|From WoodenBoat Magazine, #114 OCT 1993|
It is very often maintained that, when it comes to sailing offshore, A) shoal boats are unseaworthy, and B) square boats are unseaworthy.
In Phil Bolger’s LOOSE MOOSE II (a.k.a. LM2 a.k.a AS39), we have both in one go. Totally rectangular sections. These put her at toward the far end of both the shoal and square spectrum.
Phil Bolger and Friends drew an updated version of LM2 called LE CABOTIN, intended to address hypothetical problems. These changes added complexity, building time and expense. From what I gather, the boats are successful, despite the fixes being arguably unnecessary.
Bob and Sheila Wise commissioned and built the original LM2. They subsequently sailed her in the Mediterranean, the coast of Africa, across the Atlantic and extensively among Carribean Islands, before her tragic loss to lightning strike.
Bob (RLW) shares his experience in the following, reconstructed interview [Bob is quoted from email exchanges with me and forum posts. Punctuation has been added, here and there, for clarity. Brackets signify elision, transitional text or comments added by me. My questions are arranged, after the fact, to simulate an actual interview - DZ]:
DZ: I've heard second hand reports that LM2, and thus you and Sheila, did not fare well at sea. Yet from your posts around the web, my impression was entirely different. What's the straight scoop?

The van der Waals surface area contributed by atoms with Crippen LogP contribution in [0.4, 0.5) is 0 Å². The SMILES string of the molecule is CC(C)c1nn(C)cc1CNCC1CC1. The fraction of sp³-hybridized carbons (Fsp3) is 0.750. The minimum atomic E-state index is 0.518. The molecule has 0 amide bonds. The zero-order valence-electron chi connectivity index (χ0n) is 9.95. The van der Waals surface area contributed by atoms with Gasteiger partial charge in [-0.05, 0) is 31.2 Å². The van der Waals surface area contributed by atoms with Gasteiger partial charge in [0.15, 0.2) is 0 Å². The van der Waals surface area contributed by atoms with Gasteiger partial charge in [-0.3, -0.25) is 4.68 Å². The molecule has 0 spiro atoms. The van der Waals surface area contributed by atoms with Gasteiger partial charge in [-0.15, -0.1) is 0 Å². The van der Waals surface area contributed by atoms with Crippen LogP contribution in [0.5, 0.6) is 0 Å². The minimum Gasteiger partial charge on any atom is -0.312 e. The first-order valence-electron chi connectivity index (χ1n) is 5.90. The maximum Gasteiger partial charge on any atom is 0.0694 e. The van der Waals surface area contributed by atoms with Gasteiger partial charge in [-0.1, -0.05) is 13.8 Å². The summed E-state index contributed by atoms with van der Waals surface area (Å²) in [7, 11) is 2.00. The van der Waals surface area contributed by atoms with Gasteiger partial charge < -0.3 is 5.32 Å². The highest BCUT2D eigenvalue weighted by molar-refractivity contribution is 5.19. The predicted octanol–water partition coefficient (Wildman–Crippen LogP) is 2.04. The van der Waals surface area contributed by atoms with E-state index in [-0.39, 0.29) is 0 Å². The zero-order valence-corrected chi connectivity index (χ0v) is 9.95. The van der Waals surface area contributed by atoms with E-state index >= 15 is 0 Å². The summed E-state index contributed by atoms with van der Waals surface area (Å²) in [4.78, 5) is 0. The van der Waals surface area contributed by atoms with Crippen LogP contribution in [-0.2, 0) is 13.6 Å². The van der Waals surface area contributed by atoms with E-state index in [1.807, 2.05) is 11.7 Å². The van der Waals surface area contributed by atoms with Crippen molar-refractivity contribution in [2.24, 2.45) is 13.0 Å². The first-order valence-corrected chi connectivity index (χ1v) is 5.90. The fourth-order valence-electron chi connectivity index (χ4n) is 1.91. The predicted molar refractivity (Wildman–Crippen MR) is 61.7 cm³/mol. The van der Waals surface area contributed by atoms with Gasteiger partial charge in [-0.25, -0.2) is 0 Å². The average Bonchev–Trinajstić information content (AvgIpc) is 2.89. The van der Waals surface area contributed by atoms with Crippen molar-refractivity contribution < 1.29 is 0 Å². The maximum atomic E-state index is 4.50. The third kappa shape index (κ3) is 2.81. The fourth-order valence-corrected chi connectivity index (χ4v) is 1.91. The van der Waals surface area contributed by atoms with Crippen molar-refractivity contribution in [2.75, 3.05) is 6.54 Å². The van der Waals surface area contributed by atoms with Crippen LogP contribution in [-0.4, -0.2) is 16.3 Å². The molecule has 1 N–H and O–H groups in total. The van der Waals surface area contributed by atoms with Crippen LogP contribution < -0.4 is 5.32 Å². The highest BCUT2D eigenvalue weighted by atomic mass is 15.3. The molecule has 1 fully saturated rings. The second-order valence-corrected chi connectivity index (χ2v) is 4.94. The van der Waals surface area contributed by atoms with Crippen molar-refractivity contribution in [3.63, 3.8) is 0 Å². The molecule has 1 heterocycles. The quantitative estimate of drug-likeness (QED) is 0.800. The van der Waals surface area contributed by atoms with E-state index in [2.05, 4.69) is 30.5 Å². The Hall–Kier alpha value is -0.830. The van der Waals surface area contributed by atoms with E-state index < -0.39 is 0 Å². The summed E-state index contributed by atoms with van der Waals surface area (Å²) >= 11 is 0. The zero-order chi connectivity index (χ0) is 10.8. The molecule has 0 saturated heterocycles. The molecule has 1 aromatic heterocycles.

RWL: The truth is we loved the boat and while like all boats it had some issues and foibles it always kept us safe and never ever made us feel it was not up to anything Neptune could dish out.
DZ: How was her motion at sea?
RWL: The boat was comfortable and had an easy motion while sailing and at anchor it did not roll... We both remember days when other boats [' crew] in rough anchorages would be crawling on hands and knees up to their foredeck to check for chafe on their rodes and Sheila and I would be sewing flags or doing woodwork project... square boats don't roll.
DZ: But don’t flat bottom boats pound, especially with that exposed portion toward the bow?
RWL: By my reckoning we spent something like over 2500 nights at anchor and not once did we experience slamming of the hull at anchor to a point that it was problematic.
DZ: LM2 was rigged with a single, unstayed gaff main, a departure from the cat yawls Phil favored in that period (e.g., the AS29 was designed as a gaff, cat yawl). Did you sail to windward often, and how did she perform on the wind?
RWL: I was frankly very surprised with LM2's windward ability which was no bad thing as we seemed to sail to windward a lot. With only a foot of draft, an off-centerboard and a gaff cat rig we often outpointed Moody's and other European boats. Truth is we never ever had a boat pass us going to windward that did not have it's engine on...On a reach they'd have the advantage but downwind we left them behind.
DZ: Did you encounter storm force weather? How did LM2 handle in heavy conditions?
RWL: While we were doing our circumnavigation of the Med we had three serious storms/weather situations that left me somewhat shaken because the storms were scary but left me with nothing but good feelings about the boat and a renewed belief that extreme shoal draft is much safer than a any boat with a keel.